You had to cheat. The production of the 1200 panes of glass, which totaled 2.18 million euros, was quickly outsourced to China for financial reasons. "We had no other choice, but in retrospect, the cooperation with China turned out to be a problem," said Schleich, "the quality simply does not meet our specifications. We criticized a third of the glasses." Too short, too wide, too flat, too imprecise.
The 300 criticized panes were still installed. After all, the author Zaha Hadid, who saw the new stations for the first time at the opening, had to offer a pretty picture to the around 80 journalists from all over the world and the tens of thousands of visitors. According to the Malojer office, it is still open whether, how and when the defective glass panes will be replaced in the coming months.
"We have seen that companies and even individual people come up against the limits of what is feasible in their work," says Christian Schleich. The state of the art is not that far. "But apparently that is precisely what is an indication of contemporary and innovative architecture. Otherwise there would be no progress."
This is entirely in the spirit of Hadid: "Personally, I believe very strongly in developments and inventions," the architect explains in an interview, "but the biggest problem is that the others don't believe in them. They just can't imagine that one imagines can do with your own hands. " First PPP in ropeway construction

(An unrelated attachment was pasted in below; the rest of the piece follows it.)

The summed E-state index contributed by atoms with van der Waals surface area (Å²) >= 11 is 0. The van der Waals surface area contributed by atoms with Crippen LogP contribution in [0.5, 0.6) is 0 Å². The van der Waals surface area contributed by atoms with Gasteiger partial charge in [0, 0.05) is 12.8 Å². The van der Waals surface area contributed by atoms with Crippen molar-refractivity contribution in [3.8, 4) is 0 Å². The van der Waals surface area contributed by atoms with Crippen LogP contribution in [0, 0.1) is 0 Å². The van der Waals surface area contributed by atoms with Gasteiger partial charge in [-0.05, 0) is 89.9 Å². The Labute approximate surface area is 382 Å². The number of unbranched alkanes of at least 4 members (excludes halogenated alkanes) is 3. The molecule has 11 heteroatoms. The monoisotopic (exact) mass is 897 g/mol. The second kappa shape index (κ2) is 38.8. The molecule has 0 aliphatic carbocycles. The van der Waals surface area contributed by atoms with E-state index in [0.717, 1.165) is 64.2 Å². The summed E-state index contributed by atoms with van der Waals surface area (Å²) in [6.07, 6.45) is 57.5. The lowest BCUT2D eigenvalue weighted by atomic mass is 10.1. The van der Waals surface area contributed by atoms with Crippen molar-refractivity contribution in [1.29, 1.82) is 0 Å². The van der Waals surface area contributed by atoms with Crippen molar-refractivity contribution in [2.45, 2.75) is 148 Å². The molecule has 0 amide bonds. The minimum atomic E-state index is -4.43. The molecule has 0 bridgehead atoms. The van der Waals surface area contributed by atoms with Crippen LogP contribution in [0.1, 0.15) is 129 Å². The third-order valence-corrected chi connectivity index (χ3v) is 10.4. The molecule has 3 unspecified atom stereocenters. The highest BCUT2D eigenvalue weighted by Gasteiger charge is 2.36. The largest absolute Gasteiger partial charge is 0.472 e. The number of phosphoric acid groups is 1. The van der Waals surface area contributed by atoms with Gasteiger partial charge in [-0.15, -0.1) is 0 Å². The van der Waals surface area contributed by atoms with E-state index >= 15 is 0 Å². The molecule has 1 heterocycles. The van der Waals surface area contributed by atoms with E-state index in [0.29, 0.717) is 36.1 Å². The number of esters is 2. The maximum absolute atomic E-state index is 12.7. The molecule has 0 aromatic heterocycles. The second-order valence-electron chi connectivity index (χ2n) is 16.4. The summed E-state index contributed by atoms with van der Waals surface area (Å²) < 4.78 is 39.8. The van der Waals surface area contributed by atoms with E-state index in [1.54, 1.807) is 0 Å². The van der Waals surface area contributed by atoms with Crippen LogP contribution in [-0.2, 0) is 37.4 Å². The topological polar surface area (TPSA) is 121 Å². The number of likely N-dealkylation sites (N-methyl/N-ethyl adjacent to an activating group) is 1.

And what does Hans Peter Haselsteiner, co-initiator of the first public-private partnership in the area of ropeway construction, say? After all, the Strabag boss has invested an impressive 13.5 million euros in the overall Hungerburgbahn and Nordkettenbahn project and will now collect the income for a period of 30 years. "It is a project that I hope will also convince the critical voices in Innsbruck. Anyone who takes the Hungerburgbahn for the first time, gets off at the top and then sees the sculptural architecture, has to - if they are not blind or one Has prejudice - probably acknowledge: this is something that the people of this city can be proud of. "
Finger-thick silicone in the joints, crooked glasses and a botched contract to China - that's one side of the project. But the critical eye of the architecture connoisseur will not last. Much more important is that Innsbruck has taken another step towards the Alpine metropolis with the Hungerburgbahn. After the town hall (Dominique Perrault), the Kaufhaus Tyrol (David Chipperfield), which is currently under construction, the ski jump at Bergisel (also Zaha Hadid with Malojer) and several promising projects from the pen of local architects, Innsbruck is once again on the architecture map.The times when bus groups stopped in Innsbruck on their way to South Tyrol to get some fresh air and pose just in front of the Golden Roof - those are over. (Wojciech Czaja, ALBUM / DER STANDARD / print edition, December 15/16, 2007)